Personality Theories

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Personality Theories – Ch. 12
Assigned Readings: pg. 20, “Social Psychology & Cross-Cultural Psychology”; 383, “Revealing Who We Really Are”; pg. 398, “Murray’s Personological Approach”; pg. 407, “Can Personality Change”; pgs. 414 – 415, “The Type A/ Type B Behavior Pattern”

I. Personality (pgs. 384) - an individual's unique and relatively _______________ patterns of behavior, thoughts, and emotions; consistent behavioral traits; general style of interacting with the world

A. Urich et al. 1963 study:

II. Historical perspectives:
A. Galen's humor theory - relative concentrations of four humors or bodily fluids are responsible for personality traits 1. Blood – Sanguine

2. Phlegm – Phlematic

3. Yellow bile – Choleric

4. Black bile – Melancholic

B. Gall's phrenology –

III. Trait Theories of Personality (pgs. 393 – 397)
C. Trait Theories
1.What is the difference between a trait and a state?

2. Is your personality stable or does it change as you age?

3. Is your personality inherited?

D. Allport’s Trait Theory –

5. Secondary traits –

6. Central traits –

7. Cardinal trait –

E. Eysenck’s Trait Theory –

1. Psychoticism -

2. Extroversion –

3.Neurotism -

F. The "Big Five": (Chart pg. 395, fig. 12.4; online assessment on BB) 8. Openness –

9. Conscientiousness –

10. Extroversion –

Introversion –

11. Agreeableness –

12. Neuroticism -

E. Do animals have personalities?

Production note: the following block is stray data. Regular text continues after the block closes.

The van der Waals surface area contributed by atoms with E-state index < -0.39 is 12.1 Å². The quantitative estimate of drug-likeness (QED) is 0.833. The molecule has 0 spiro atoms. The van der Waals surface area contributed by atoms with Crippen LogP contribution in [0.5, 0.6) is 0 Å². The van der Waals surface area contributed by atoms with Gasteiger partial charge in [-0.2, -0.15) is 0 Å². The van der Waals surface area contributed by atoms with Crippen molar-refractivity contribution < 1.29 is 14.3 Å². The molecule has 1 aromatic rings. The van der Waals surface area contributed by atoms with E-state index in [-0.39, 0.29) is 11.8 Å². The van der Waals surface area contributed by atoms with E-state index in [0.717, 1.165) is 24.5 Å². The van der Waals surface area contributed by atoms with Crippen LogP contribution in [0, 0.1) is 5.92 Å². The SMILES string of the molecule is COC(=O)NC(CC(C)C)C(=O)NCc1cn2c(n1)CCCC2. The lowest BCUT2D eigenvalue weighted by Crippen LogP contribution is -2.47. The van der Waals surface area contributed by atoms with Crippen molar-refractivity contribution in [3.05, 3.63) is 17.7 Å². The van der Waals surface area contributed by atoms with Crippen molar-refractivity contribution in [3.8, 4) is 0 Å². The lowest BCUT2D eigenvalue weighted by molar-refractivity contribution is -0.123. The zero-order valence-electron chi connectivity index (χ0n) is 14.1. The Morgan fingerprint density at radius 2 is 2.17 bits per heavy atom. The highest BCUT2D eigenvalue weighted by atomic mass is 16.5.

1. Study by Gosling & John

2. Do dogs and owners have similar personalities?

F.Criticisms of Trait Theories:

IV. Freud's theory of personality (pgs. 383 – 389):
G. Three levels of consciousness
13. conscious mind - thoughts/ motives currently aware of

14. preconscious mind – anything that is not part of current thoughts but can easily be brought to mind

15. unconscious mind - thoughts, memories, and motives blocked from normal awareness

H. Freudian slip – an error in speech, memory, or physical action that is believed to be caused by the unconscious

I. Structures of the Personality –
16. Id - innate (inborn) biological instincts and urges a. Pleasure principle - seeks immediate pleasure, demands immediate gratification of needs regardless of the consequences in order to relieve tension b. instincts

(1) life instincts – drives for self-preservation and sex

(2) death instincts – drives for aggressive and self-destructive

17. Ego – rationale part of the psyche; responsible for planning, problem-solving and reasoning c. Reality principle - delays gratification until practical and appropriate 18. Superego - incorporates parental and social standards about right and wrong d. morality principle - results in feelings of guilt when rules are violated

e. Represents our conscience
Examples of how they all 3 work together:

J. Defense mechanisms (chart on pg. 386, fig. 12.2) - distort reality *List examples for each
19. Repression - prevents painful, unacceptable thoughts from entering consciousness

20. Regression - responding to a threatening situation in a way appropriate to an early age or level of development

21. Denial- protect oneself from unpleasant reality by refusing to perceive it

22. Reaction formation - behaving in a way that is exactly the opposite of one’s true feelings

23. Projection - transferring unacceptable motives or impulses to others

24. Rationalization - substituting socially acceptable excuses for unacceptable behaviors or thoughts

25....
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